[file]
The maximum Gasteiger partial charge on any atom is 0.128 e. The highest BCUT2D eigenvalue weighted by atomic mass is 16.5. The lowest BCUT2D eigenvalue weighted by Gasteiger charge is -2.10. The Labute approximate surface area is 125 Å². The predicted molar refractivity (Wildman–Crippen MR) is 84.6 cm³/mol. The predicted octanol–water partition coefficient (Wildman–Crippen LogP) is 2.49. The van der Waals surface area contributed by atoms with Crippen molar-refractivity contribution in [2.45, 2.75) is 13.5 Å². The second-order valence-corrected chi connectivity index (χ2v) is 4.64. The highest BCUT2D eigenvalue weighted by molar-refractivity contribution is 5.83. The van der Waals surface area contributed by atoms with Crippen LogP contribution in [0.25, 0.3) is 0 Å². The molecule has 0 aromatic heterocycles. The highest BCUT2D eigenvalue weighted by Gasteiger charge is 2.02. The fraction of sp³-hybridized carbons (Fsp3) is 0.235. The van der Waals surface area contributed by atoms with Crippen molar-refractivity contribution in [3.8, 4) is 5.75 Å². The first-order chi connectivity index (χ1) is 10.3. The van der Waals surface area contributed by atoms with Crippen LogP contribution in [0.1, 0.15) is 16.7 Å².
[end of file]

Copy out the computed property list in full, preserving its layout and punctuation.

The maximum Gasteiger partial charge on any atom is 0.128 e. The highest BCUT2D eigenvalue weighted by atomic mass is 16.5. The lowest BCUT2D eigenvalue weighted by Gasteiger charge is -2.10. The Labute approximate surface area is 125 Å². The predicted molar refractivity (Wildman–Crippen MR) is 84.6 cm³/mol. The predicted octanol–water partition coefficient (Wildman–Crippen LogP) is 2.49. The van der Waals surface area contributed by atoms with Crippen molar-refractivity contribution in [2.45, 2.75) is 13.5 Å². The second-order valence-corrected chi connectivity index (χ2v) is 4.64. The highest BCUT2D eigenvalue weighted by molar-refractivity contribution is 5.83. The van der Waals surface area contributed by atoms with Crippen LogP contribution in [0.25, 0.3) is 0 Å². The molecule has 0 aromatic heterocycles. The highest BCUT2D eigenvalue weighted by Gasteiger charge is 2.02. The fraction of sp³-hybridized carbons (Fsp3) is 0.235. The van der Waals surface area contributed by atoms with Crippen molar-refractivity contribution in [3.8, 4) is 5.75 Å². The first-order chi connectivity index (χ1) is 10.3. The van der Waals surface area contributed by atoms with Crippen LogP contribution in [0.1, 0.15) is 16.7 Å².